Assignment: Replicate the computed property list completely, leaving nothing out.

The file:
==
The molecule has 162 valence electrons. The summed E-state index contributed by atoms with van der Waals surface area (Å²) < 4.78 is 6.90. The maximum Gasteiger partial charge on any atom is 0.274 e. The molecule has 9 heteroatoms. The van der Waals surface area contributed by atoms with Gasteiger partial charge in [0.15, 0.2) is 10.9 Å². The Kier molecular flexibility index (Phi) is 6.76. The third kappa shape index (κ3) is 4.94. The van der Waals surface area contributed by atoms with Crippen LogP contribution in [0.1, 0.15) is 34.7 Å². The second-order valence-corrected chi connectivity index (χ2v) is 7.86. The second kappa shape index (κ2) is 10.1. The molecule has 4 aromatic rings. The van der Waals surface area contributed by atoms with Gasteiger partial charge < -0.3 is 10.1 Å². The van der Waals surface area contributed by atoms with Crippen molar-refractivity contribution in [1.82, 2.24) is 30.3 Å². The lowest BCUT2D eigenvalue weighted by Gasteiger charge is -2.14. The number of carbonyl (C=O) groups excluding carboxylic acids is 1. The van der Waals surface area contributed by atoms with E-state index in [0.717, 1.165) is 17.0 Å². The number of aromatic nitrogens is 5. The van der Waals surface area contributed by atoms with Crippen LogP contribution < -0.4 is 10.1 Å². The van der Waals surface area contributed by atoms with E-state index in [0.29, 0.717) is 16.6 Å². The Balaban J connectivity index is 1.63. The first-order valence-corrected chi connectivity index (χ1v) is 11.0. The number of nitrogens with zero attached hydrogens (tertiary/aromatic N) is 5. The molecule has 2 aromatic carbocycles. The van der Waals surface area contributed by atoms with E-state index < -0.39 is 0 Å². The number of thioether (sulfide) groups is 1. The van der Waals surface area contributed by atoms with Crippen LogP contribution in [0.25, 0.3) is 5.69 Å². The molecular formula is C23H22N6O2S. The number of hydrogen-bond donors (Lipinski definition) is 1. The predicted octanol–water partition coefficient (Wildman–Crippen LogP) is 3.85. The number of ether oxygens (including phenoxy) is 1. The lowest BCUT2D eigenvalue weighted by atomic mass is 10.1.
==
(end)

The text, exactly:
The molecule has 162 valence electrons. The summed E-state index contributed by atoms with van der Waals surface area (Å²) < 4.78 is 6.90. The maximum Gasteiger partial charge on any atom is 0.274 e. The molecule has 9 heteroatoms. The van der Waals surface area contributed by atoms with Gasteiger partial charge in [0.15, 0.2) is 10.9 Å². The Kier molecular flexibility index (Phi) is 6.76. The third kappa shape index (κ3) is 4.94. The van der Waals surface area contributed by atoms with Crippen LogP contribution in [0.1, 0.15) is 34.7 Å². The second-order valence-corrected chi connectivity index (χ2v) is 7.86. The second kappa shape index (κ2) is 10.1. The molecule has 4 aromatic rings. The van der Waals surface area contributed by atoms with Gasteiger partial charge < -0.3 is 10.1 Å². The van der Waals surface area contributed by atoms with Crippen molar-refractivity contribution in [1.82, 2.24) is 30.3 Å². The lowest BCUT2D eigenvalue weighted by Gasteiger charge is -2.14. The number of carbonyl (C=O) groups excluding carboxylic acids is 1. The van der Waals surface area contributed by atoms with E-state index in [0.717, 1.165) is 17.0 Å². The number of aromatic nitrogens is 5. The van der Waals surface area contributed by atoms with Crippen LogP contribution < -0.4 is 10.1 Å². The van der Waals surface area contributed by atoms with E-state index in [0.29, 0.717) is 16.6 Å². The Balaban J connectivity index is 1.63. The first-order valence-corrected chi connectivity index (χ1v) is 11.0. The number of nitrogens with zero attached hydrogens (tertiary/aromatic N) is 5. The molecule has 2 aromatic carbocycles. The van der Waals surface area contributed by atoms with E-state index < -0.39 is 0 Å². The number of thioether (sulfide) groups is 1. The van der Waals surface area contributed by atoms with Crippen LogP contribution in [0.25, 0.3) is 5.69 Å². The molecular formula is C23H22N6O2S. The number of hydrogen-bond donors (Lipinski definition) is 1. The predicted octanol–water partition coefficient (Wildman–Crippen LogP) is 3.85. The number of ether oxygens (including phenoxy) is 1. The lowest BCUT2D eigenvalue weighted by atomic mass is 10.1.